Chrissy said...

You sound like me when it comes to being cheap. I do the same thing but I on the other hand come off too strong when approaching someone who over-charged me. I have to say that I am the same way when it comes to the aspect of how I value others. Something I have to work on as well. Hope you are doing well these days. I pray for you often as the adoption process continues.

Anonymous said...

You are not cheap if you buy coffee from Starbucks.

KrazyMom said...

On your topic of how you value others, you are only human. We all are guilty of that. I often think of how I treat one of my daycare children who is misbehaving, compared to how I scold my own child when she in, WHY am I so much harder on her? I think everyone has room for growth in how we treat and value others.

I had to laugh at your conscious spending. We are now the same way. Let me just say that paying adoption fees will only magnify it. :)

mom2izzyandallen said...

Wow! I don't know you but linked to your blog from a couple other "hops". The Lord has been working in my heart about this very thing. Thanks for stating it so clearly. I am praying for you and your family!

Jesse's girl said...

I completely agree with this post. I can relate (in the cheap department), and also have realized by following and praying for all the T-18 families that you are absolutely right about the worth of an infant life. All babies are special and truly gifts from our Father.

I can still remember the night that Copeland daughter who was around 4months old at the time, woke up proably 5 times throughout the night, just wanting to be held by her mommy. And for the first time in awhile, I was not frustrated with her. I gladly got up, cuddled her, rocked her, and prayed Thanksgiving over her, thinking, "I would rather get up 5 times for my crying baby, then sleep through a night of silence with no baby." Every rough day since, I think you of you ladies, and my heart breaks. My pain and frustration is nothing compared to each of yours.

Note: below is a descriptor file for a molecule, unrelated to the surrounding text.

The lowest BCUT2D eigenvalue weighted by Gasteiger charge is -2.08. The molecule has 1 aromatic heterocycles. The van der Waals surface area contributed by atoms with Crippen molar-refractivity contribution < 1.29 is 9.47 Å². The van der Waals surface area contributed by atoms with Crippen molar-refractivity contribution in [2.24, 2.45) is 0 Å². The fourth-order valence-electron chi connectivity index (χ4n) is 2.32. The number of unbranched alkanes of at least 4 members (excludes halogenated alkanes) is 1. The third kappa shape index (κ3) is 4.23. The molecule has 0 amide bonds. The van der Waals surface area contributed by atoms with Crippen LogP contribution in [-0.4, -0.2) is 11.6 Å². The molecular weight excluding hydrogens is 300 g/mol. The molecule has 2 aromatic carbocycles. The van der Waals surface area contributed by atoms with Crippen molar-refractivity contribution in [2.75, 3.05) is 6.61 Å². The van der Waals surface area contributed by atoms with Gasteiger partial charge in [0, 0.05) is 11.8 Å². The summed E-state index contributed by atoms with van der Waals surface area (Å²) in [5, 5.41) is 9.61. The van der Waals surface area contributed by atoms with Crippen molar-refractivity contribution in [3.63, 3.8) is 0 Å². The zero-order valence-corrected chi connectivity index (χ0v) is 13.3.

I hate that. I hate that it took someone else's loss and hurt to make me appreciate what I have. But it is true. Each of your precious journies have reminded me to be thankful for everything...the good, the bad, the ugly, you name it. To never take anything for granted. And to realize that every life is of equal worth.

Thank you for continuing to write. You have a tremendous gift, and I'm blessed to be able to "know" you and pray for you and your sweet family.

Kim said...

That is very interesting...we were discussing the misconceptions that we have about our value on Sunday morning at church. And the conclusion that our Bible study leader came to is that our problem is that we are trying to assess a person's value by their condition rather than their purpose. Every person born on this earth has had the same purpose - to glorify God! :)

I hope you are well - how are you healing from the c-section?

So Blessed said...

"It is the love of Jesus that gives us our value, and His love is the same for each and every life."

How precious is this truth!

One of my favorite quotes has always been "God loves each of us as if there were only one of us."

When we can grasp this, how differently we will respond to each and every person we come in contact with. Then we'll really be loving as Jesus loved.

Through your pain you are learning many beautiful lessons that will enrich your life.

I am praying for you as you continue in your grief journey.

Anonymous said...

I also got here from hopping through blogs. What you have said about how to consider others is also something the Lord has been working on in my life. I see things in my own life more clearly now because of your words and the video of Poppy Joy. Thank you for living and sharing your life for the Lord's glory.